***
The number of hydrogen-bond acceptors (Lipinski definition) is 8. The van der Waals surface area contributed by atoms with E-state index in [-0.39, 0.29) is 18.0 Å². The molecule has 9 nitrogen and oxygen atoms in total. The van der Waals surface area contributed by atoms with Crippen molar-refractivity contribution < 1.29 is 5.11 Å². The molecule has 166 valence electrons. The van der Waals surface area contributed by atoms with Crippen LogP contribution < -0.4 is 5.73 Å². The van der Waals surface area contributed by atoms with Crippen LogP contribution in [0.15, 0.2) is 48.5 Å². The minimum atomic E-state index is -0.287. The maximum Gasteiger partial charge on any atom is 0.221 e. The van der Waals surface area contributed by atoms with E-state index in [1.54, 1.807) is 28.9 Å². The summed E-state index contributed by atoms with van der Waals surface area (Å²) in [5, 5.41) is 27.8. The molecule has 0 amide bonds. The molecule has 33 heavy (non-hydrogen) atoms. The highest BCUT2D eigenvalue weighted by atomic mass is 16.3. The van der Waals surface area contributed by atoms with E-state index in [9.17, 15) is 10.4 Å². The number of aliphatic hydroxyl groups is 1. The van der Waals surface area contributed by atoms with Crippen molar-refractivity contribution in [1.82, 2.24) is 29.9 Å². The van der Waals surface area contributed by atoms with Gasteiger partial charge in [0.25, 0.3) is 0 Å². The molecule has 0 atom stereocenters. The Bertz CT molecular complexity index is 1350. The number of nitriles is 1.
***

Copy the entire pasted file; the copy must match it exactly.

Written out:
The number of hydrogen-bond acceptors (Lipinski definition) is 8. The van der Waals surface area contributed by atoms with E-state index in [-0.39, 0.29) is 18.0 Å². The molecule has 9 nitrogen and oxygen atoms in total. The van der Waals surface area contributed by atoms with Crippen molar-refractivity contribution < 1.29 is 5.11 Å². The molecule has 166 valence electrons. The van der Waals surface area contributed by atoms with Crippen LogP contribution < -0.4 is 5.73 Å². The van der Waals surface area contributed by atoms with Crippen LogP contribution in [0.15, 0.2) is 48.5 Å². The minimum atomic E-state index is -0.287. The maximum Gasteiger partial charge on any atom is 0.221 e. The van der Waals surface area contributed by atoms with E-state index in [1.54, 1.807) is 28.9 Å². The summed E-state index contributed by atoms with van der Waals surface area (Å²) in [5, 5.41) is 27.8. The molecule has 0 amide bonds. The molecule has 33 heavy (non-hydrogen) atoms. The highest BCUT2D eigenvalue weighted by atomic mass is 16.3. The van der Waals surface area contributed by atoms with E-state index in [9.17, 15) is 10.4 Å². The number of aliphatic hydroxyl groups is 1. The van der Waals surface area contributed by atoms with Crippen molar-refractivity contribution in [1.82, 2.24) is 29.9 Å². The van der Waals surface area contributed by atoms with Gasteiger partial charge in [0.25, 0.3) is 0 Å². The molecule has 0 atom stereocenters. The Bertz CT molecular complexity index is 1350. The number of nitriles is 1.